As much wonder and beauty traveling adds to your life, being away from your home base presents a laundry list of interruptions. While some are welcome — hello, poolside drinks! — others may leave you feeling lackluster and lethargic. That’s why many frequent fliers try to maintain some sort of fitness routine to keep their sanity and fill them with the energy to plug through their responsibilities, both in work and in pleasure.
Since your gym equipment can be heavy (likely more than the weight allowance for your checked bag), you need to get a little creative with your workouts. The good news is your hotel room is a great place to work up a sweat if your lodging doesn’t offer another alternative. There are also very few items — if any — you need to pack to do strength and cardio training while on the go considering the only thing you actually need is the will to work out.
As the director of fitness and wellness at The Colony Palm Beach, Susan Harrison explains, “The motivation, the moves, the will and determination — that’s all you need. Truly, our bodies are capable of a lot more than any of us realize. And by simply getting out and moving, working up a sweat, we are able to stay true to that fit lifestyle even when in literally the middle of nowhere.”
Here, the no-brainer guide to staying fit in your hotel room.
Go back to basics
While sure, your beloved high-intensity interval-class instructor might dazzle you with complicated moves and combinations, if you’re leading yourself through a 40-minute sweat sesh, consider going back to the basics. After all, those tried-and-true old-school exercises have been around forever for a reason: They’re simple and they’re effective.
Yoga instructor and personal trainer at the Carillon Miami Wellness Resort Ivana Levin says using jumping jacks, squats, sit-ups and push-ups to warm up followed by a few strength-training moves is enough to benefit your heart and body. She suggests combining a plank on your elbows or hands, plank variations (like those difficult army crawls), squat presses with a large jug of water and some burpees is totally doable in the comfort of your hotel room.
Travel with resistance bands
Traveling light is trendy these days thanks to the ever-growing backpacking and digital nomad community, but if you carry on anything fitness-related, let it be resistance bands. As Shannon Stringert, the director of spa, salon and fitness at The Cosmopolitan of Las Vegas, explains, these lightweight wonders can work every muscle group without taking up any space in your suitcase.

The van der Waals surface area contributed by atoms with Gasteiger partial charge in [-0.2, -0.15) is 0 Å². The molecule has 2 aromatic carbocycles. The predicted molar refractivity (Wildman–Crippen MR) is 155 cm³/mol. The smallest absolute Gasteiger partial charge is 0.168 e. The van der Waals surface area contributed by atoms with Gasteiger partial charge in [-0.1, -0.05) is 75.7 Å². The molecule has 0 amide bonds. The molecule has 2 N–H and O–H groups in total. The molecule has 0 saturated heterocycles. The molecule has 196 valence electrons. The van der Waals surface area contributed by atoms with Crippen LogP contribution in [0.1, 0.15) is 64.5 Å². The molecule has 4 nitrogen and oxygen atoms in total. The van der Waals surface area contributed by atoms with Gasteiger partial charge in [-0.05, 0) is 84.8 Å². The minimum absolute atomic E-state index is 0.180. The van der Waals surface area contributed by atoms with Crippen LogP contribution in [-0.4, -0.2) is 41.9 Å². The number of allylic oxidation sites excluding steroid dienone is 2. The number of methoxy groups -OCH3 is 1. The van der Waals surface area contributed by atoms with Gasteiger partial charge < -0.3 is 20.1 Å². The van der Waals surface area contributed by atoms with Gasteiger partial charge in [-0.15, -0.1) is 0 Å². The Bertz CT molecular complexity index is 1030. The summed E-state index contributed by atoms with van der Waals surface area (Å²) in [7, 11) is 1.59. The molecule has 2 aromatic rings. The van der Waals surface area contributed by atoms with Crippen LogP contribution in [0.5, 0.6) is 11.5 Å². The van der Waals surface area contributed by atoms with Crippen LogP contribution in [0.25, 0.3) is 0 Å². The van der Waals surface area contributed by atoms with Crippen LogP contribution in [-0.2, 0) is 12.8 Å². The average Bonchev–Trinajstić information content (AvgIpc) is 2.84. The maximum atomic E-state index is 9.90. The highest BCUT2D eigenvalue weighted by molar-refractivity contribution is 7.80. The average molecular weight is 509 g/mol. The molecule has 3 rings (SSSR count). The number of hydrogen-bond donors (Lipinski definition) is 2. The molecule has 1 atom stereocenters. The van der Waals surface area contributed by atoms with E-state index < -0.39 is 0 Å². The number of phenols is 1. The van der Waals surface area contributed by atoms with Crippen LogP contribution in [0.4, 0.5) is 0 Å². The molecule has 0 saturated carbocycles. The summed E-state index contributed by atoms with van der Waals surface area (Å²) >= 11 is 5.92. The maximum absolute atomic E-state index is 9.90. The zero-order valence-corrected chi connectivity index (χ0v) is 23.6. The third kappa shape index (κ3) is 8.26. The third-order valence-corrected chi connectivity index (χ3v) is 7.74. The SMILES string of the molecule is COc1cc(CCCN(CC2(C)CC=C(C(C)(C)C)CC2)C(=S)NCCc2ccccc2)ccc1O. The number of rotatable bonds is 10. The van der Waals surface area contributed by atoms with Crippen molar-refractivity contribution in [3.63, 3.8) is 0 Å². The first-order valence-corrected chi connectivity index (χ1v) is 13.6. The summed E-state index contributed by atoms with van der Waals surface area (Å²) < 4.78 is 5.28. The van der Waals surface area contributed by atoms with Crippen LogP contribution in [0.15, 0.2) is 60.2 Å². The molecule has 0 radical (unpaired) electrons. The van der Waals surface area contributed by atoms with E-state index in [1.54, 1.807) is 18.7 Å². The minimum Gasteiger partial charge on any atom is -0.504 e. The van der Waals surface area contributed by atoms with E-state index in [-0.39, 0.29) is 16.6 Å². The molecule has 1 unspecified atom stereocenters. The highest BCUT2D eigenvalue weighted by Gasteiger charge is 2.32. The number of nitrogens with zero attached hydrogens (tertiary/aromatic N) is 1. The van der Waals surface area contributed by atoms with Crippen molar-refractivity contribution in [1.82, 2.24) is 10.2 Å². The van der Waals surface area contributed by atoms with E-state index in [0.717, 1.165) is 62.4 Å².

“The versatility of the band allows you to train all major muscle groups. Use a phone timer to do interval training, choosing between four to five exercises, 45-seconds on and 15-seconds to recover. You can make your work and recovery time longer or shorter depending on your fitness level,” she suggests.
Go for a 100-circuit
Especially if you’re traveling for work and bouncing between client meetings and happy-hour schmoozing, you need a workout you can complete without much thought. Harrison says to adopt the 100-circuit mind-set, which requires zero equipment or planning.
How does it work? After running to warm up, do 100 push-ups, 100 sit-ups or crunches, 100 bicycles and 100 squats. She says you can either do it all at once or break them into 10 sets of 10 to make it more manageable. Don’t like running? Instead, Harrison recommends adding some cardio in between your segments, like high-knees, squat jumps, jumping jacks or mountain climbers.
Schedule the time
Who wants to hang out for hours in their hotel rooms when there is a beautiful city, countryside or beach to explore? Setting realistic expectations for your on-the-go fitness routine will ensure you don’t miss out on the experience of traveling because you’re worried about working out. That’s why fitness instructor Debbie Cornelia at The Ritz-Carlton Reynolds says to supercharge your creativity and be flexible with your workout.
One simple way to do this is by adding your 30-minute or one-hour fitness block to your calendar, much like you would schedule an excursion or dinner.
“Incorporating exercise into your travel schedule is a great way to counteract the challenges of traveling. By maintaining a routine, you may avoid any additional stress,” she says. “For a total-body workout, create a circuit by performing a cardio, strength and core move, cycling through until you have completed all moves. Always finish with a thorough stretch, not only to keep muscles flexible, but to enjoy the relaxation and appreciation that your workout routine has not been hindered being away from home.”
Get creative with surfaces
Who says you have to use the floor to work out? Or even a mat? Much like the customs and cultures transform as you cross time zones, there are no set rules for working out in a hotel room. As Monica Picard, a fitness instructor at Rancho La Puerta, explains, you can use basically any surface to build that resting heart rate.
Here’s a bathroom-inspired one she recommends to clients: “Using the bathroom countertop, begin in plank position. Using a wider hand stance, begin to lower the chest towards the counter for push-ups. Moving to the tub, begin by sitting on the tub’s edge with your hands [on the tub] against your thighs […] and remove your buttocks from the tub into a bridge position. You are now ready to do dips for your tricep muscle,” she shares. “These two exercises can be completed against the mattress or desk as well. I like the mirror in the bathroom to see my form and success.”
Sure, it’s great when your hotel has a fully equipped gym and pool, but because that’s not always a reality, these tips can come in handy the next time you need to fit in a sneaky workout while on the road.